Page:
Its funny, it seems that for as long as I can remember, I’ve wanted to be a photographer. I can even remember my first ‘photo studio’. I was about eight or nine, and I had set up a studio, complete with a light, backdrop and props, in my parents dining room. I even bribed my awesome cat, Sammy, with some treats to get him to pose as my ‘model’. I actually still have some of these pictures from my first ‘photo shoot’.
I also remember my first camera… it was a top quality Fisher Price model. It was made of cheap plastic and required 110 film and flash bulbs… High tech stuff! It is ironic, really, that my first camera was a toy, and that even today, with all of my high-priced, high-tech, fancy-schmancy digital gear, that my favorite camera of all time is… a toy.
I find toy photography to be a refreshing change of pace. Shooting weddings and portraits requires me to be hyper-aware of the technical side of things. I must pay close attention to, and make snap decisions on, my exposure, shutter, aperture, depth of field, composition, lighting and motion all the while discreetly anticipating and capturing an intimate moment between a bride and groom. All of these decisions must be made and acted on in an instant and without error. While oddly enough, this seems to come naturally to me, ten straight hours of this can take a creative toll on a person.
This is what I love about toy photography. It takes away the technical side of things, the fancy glass, the speedy focus. You are left with just you and your subject matter. Free to focus all of your attention on your composition and your connection to your subject. Having no control of depth of field and limited control over focus, it encourages you to think more creatively. All the while, knowing that there is not guarantee in the outcome and that you really have no idea what, if anything, will develop in the tank.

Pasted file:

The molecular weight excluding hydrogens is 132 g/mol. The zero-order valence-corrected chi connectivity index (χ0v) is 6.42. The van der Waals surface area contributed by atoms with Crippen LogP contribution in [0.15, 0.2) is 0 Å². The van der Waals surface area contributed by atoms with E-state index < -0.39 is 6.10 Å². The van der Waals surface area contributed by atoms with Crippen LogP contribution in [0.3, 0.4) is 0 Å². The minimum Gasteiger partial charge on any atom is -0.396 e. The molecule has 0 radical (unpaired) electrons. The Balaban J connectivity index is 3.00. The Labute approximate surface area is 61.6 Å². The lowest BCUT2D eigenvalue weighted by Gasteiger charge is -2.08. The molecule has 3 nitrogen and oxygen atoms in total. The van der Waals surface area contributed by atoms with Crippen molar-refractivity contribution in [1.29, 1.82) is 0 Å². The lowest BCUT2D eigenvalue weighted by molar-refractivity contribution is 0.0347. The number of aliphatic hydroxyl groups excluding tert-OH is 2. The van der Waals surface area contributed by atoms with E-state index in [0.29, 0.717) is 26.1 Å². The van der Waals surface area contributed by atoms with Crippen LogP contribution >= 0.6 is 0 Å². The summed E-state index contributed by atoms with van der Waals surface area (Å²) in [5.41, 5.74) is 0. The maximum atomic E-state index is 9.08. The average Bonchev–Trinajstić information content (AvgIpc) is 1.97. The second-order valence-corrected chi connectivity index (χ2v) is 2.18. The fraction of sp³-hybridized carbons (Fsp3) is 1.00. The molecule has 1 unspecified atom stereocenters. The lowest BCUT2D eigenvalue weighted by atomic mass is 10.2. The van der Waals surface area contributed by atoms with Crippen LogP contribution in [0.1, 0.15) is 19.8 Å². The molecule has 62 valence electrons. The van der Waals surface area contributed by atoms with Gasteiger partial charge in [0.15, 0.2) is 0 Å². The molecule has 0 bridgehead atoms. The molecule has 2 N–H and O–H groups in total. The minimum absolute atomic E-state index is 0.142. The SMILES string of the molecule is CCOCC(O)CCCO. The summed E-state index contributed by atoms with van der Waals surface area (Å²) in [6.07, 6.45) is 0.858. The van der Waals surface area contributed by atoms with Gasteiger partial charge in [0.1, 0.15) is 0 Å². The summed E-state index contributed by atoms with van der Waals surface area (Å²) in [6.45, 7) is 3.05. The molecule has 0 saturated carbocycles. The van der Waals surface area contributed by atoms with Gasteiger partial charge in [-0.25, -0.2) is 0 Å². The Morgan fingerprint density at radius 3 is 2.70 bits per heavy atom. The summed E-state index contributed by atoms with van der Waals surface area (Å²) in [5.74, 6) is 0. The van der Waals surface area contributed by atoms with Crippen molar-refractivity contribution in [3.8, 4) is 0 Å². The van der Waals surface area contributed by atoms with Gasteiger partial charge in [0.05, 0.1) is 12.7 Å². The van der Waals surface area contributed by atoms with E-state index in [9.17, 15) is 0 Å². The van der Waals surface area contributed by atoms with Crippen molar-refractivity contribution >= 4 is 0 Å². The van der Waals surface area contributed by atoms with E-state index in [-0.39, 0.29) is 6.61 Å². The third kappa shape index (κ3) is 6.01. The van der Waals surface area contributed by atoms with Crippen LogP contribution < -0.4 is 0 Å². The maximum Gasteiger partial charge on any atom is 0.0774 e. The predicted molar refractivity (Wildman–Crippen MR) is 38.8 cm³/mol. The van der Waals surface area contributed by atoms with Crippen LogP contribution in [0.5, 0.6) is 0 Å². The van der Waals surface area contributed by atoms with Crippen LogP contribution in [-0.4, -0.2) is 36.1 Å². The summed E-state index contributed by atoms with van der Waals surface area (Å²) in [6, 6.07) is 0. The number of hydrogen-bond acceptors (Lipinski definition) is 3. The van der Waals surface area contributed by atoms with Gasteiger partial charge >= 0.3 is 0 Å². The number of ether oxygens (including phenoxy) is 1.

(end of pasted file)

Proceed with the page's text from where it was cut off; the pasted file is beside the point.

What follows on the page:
That’s another thing. The waiting. While the instant gratification that digital grants us today is certainly more practical in a professional sense, there is something to be said about the anticipation of seeing what will develop in your Patterson tank. Having to wait days, or sometimes weeks to see the images, emotionally removes me from them. When I first see them developed, I am in a different frame of mind and am able to see the images from a different perspective.
Toy photography encourages me to think more creatively and not get hung up on the technical side of things. In turn, this reminds me of what my true focus is when I am standing in front of a client with my latest and greatest Nikon digital. Whoda thought?
While these two images are certainly nothing spectacular, it is their simplicity that draws me to them. These were taken with my favorite toy camera in late fall, 2006…